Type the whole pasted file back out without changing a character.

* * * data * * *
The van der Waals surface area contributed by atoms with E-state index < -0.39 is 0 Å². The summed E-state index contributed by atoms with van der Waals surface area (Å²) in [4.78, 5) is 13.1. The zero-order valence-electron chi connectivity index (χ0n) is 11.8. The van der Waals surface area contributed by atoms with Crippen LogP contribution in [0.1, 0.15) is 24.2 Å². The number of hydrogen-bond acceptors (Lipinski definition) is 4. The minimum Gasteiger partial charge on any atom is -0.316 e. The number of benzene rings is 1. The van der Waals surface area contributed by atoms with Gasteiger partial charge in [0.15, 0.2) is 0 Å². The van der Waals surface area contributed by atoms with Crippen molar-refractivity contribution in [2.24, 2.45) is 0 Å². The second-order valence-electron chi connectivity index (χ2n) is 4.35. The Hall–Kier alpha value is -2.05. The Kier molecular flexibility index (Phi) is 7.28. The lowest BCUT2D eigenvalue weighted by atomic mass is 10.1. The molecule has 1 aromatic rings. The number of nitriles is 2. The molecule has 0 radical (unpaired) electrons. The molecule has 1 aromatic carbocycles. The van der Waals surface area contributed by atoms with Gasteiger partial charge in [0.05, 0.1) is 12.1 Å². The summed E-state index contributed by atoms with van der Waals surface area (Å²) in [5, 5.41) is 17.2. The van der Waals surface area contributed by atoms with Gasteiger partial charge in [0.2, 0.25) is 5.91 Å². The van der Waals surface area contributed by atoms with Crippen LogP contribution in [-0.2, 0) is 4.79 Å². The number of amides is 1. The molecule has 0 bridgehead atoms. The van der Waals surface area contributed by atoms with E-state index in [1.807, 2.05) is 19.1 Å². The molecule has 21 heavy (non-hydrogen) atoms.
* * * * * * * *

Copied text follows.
The van der Waals surface area contributed by atoms with E-state index < -0.39 is 0 Å². The summed E-state index contributed by atoms with van der Waals surface area (Å²) in [4.78, 5) is 13.1. The zero-order valence-electron chi connectivity index (χ0n) is 11.8. The van der Waals surface area contributed by atoms with Crippen LogP contribution in [0.1, 0.15) is 24.2 Å². The number of hydrogen-bond acceptors (Lipinski definition) is 4. The minimum Gasteiger partial charge on any atom is -0.316 e. The number of benzene rings is 1. The van der Waals surface area contributed by atoms with Gasteiger partial charge in [0.15, 0.2) is 0 Å². The van der Waals surface area contributed by atoms with Crippen molar-refractivity contribution in [2.24, 2.45) is 0 Å². The second-order valence-electron chi connectivity index (χ2n) is 4.35. The Hall–Kier alpha value is -2.05. The Kier molecular flexibility index (Phi) is 7.28. The lowest BCUT2D eigenvalue weighted by atomic mass is 10.1. The molecule has 1 aromatic rings. The number of nitriles is 2. The molecule has 0 radical (unpaired) electrons. The molecule has 1 aromatic carbocycles. The van der Waals surface area contributed by atoms with Gasteiger partial charge in [0.05, 0.1) is 12.1 Å². The summed E-state index contributed by atoms with van der Waals surface area (Å²) in [5, 5.41) is 17.2. The van der Waals surface area contributed by atoms with Gasteiger partial charge in [0.2, 0.25) is 5.91 Å². The van der Waals surface area contributed by atoms with Crippen LogP contribution in [-0.2, 0) is 4.79 Å². The number of amides is 1. The molecule has 0 bridgehead atoms. The van der Waals surface area contributed by atoms with E-state index in [1.807, 2.05) is 19.1 Å². The molecule has 21 heavy (non-hydrogen) atoms.